Festival of Colors more than meets the eye

CHR04022014A042 Colby Patterson
Grey Leman

Grey Leman

It may come as a surprise to many that one of the largest Hindu celebrations in the United States — the Holi “festival of colors” — occurs in religiously uniform Utah. It is a great opportunity for different cultures to join as a community, if all members choose to acknowledge it.

Every year, tens of thousands of Utahns drive down to the Radha Krishna Temple in Spanish Fork to participate in the festival of Holi to — whether they know it or not — celebrate the end of winter, the triumph of good over evil and the love between the Hindu deity Krishna and his wife, Radha.

Spanish Fork is only a hop, skip and a jump away from Provo, meaning many of the attendees are BYU students. As Garrett Gray, a sophomore at BYU, admitted to Katherine Davis of the Religious News Service, many of them are drawn by the fun but remain unaware of the significance of the event.

“I really don’t know what [the festival] symbolizes for [the Hindu] religion,” he said.

Young Christians can be seen jumping up and down, chanting “hare Rama, hare Krishna” with the live band. They either aren’t concerned or don’t know that these simple phrases are a deeply significant prayer in Hinduism. As those who work at the temple will explain, each time a person says Krishna aloud, more good karma will come his or her way.

Those who maintain and regularly visit the temple don’t appear to mind the grand number of funseeking individuals who attend the festival. Beyond the spiritual meaning, the festival intends to bring the community together, to rejoice spring, to allow society to gather as equals overlooking class distinction and, of course, to lift people’s spirits. The Spanish Fork festival accomplishes all this and brings in a considerable amount of funding and recognition to the temple.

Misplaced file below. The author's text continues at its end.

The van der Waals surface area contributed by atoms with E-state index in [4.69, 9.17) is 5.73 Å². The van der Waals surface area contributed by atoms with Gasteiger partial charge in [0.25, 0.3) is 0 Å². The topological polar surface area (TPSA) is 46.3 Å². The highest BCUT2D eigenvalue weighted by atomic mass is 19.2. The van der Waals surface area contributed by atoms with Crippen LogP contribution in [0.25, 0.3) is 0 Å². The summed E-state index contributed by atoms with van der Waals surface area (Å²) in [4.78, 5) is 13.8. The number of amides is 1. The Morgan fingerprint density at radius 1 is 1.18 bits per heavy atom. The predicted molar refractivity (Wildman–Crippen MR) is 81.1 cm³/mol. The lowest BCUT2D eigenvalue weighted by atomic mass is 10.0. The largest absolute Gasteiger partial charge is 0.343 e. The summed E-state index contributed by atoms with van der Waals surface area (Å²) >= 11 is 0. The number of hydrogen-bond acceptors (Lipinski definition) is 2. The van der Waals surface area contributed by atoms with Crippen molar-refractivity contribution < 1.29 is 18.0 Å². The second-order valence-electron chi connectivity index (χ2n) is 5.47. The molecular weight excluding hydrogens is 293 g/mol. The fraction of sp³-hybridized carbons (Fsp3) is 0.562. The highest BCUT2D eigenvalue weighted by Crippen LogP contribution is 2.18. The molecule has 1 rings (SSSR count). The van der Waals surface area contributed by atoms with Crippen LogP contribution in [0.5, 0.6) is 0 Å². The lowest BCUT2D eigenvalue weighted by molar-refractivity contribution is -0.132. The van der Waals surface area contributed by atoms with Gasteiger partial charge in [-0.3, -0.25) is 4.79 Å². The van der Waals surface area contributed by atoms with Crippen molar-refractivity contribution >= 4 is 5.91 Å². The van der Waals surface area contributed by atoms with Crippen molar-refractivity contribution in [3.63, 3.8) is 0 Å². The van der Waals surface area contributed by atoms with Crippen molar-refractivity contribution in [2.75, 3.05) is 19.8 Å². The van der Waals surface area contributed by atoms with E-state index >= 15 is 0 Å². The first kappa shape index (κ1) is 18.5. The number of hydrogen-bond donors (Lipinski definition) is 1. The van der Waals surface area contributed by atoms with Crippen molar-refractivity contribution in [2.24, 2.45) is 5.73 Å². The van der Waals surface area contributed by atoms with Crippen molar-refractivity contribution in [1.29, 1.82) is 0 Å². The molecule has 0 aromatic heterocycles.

However, the growth of the event could be overshadowing its roots. While it is good that Holi allows multiple religions to celebrate together, and it is a good way to introduce Hinduism to Western society, it would be nice if attendees took some extra time to try to understand such a different religion, perhaps by touring the temple another time in the year or researching the meaning of the event.

Eastern polytheistic culture has a different way of thinking than the West, but neither can be truly appreciated if the other does not try to understand its counterpart. A Christian family might embrace non-Christians who join them in prayer or celebrate religious holidays alongside them, even if they have no intention of converting. However, many would prefer those outside their religion to not say “amen” or perform other religious customs without first trying to understand where they came from. At the very least, non-Hindus should try to hold true to the golden rule, treating others the way they wish to be treated and show more respect at the next Holi festival.

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